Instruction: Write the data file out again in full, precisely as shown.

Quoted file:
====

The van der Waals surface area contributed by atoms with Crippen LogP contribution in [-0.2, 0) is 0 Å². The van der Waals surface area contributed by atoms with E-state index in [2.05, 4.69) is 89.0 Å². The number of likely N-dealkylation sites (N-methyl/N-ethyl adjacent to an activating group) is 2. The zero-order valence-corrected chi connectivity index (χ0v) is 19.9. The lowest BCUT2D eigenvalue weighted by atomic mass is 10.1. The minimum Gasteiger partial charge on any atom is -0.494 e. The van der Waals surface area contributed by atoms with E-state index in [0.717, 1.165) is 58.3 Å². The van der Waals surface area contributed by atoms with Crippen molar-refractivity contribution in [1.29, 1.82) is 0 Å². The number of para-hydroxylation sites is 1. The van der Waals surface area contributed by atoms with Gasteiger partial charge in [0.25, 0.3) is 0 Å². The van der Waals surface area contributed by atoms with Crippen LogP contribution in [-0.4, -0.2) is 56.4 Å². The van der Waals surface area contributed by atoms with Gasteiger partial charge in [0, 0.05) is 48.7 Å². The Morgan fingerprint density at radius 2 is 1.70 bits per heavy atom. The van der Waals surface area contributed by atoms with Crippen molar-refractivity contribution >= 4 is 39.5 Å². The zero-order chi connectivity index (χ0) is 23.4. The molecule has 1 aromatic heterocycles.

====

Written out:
The van der Waals surface area contributed by atoms with Crippen LogP contribution in [-0.2, 0) is 0 Å². The van der Waals surface area contributed by atoms with E-state index in [2.05, 4.69) is 89.0 Å². The number of likely N-dealkylation sites (N-methyl/N-ethyl adjacent to an activating group) is 2. The zero-order valence-corrected chi connectivity index (χ0v) is 19.9. The lowest BCUT2D eigenvalue weighted by atomic mass is 10.1. The minimum Gasteiger partial charge on any atom is -0.494 e. The van der Waals surface area contributed by atoms with E-state index in [0.717, 1.165) is 58.3 Å². The van der Waals surface area contributed by atoms with Crippen molar-refractivity contribution in [1.29, 1.82) is 0 Å². The number of para-hydroxylation sites is 1. The van der Waals surface area contributed by atoms with Gasteiger partial charge in [0.25, 0.3) is 0 Å². The van der Waals surface area contributed by atoms with Crippen LogP contribution in [-0.4, -0.2) is 56.4 Å². The van der Waals surface area contributed by atoms with Gasteiger partial charge in [0, 0.05) is 48.7 Å². The Morgan fingerprint density at radius 2 is 1.70 bits per heavy atom. The van der Waals surface area contributed by atoms with Crippen molar-refractivity contribution >= 4 is 39.5 Å². The zero-order chi connectivity index (χ0) is 23.4. The molecule has 1 aromatic heterocycles.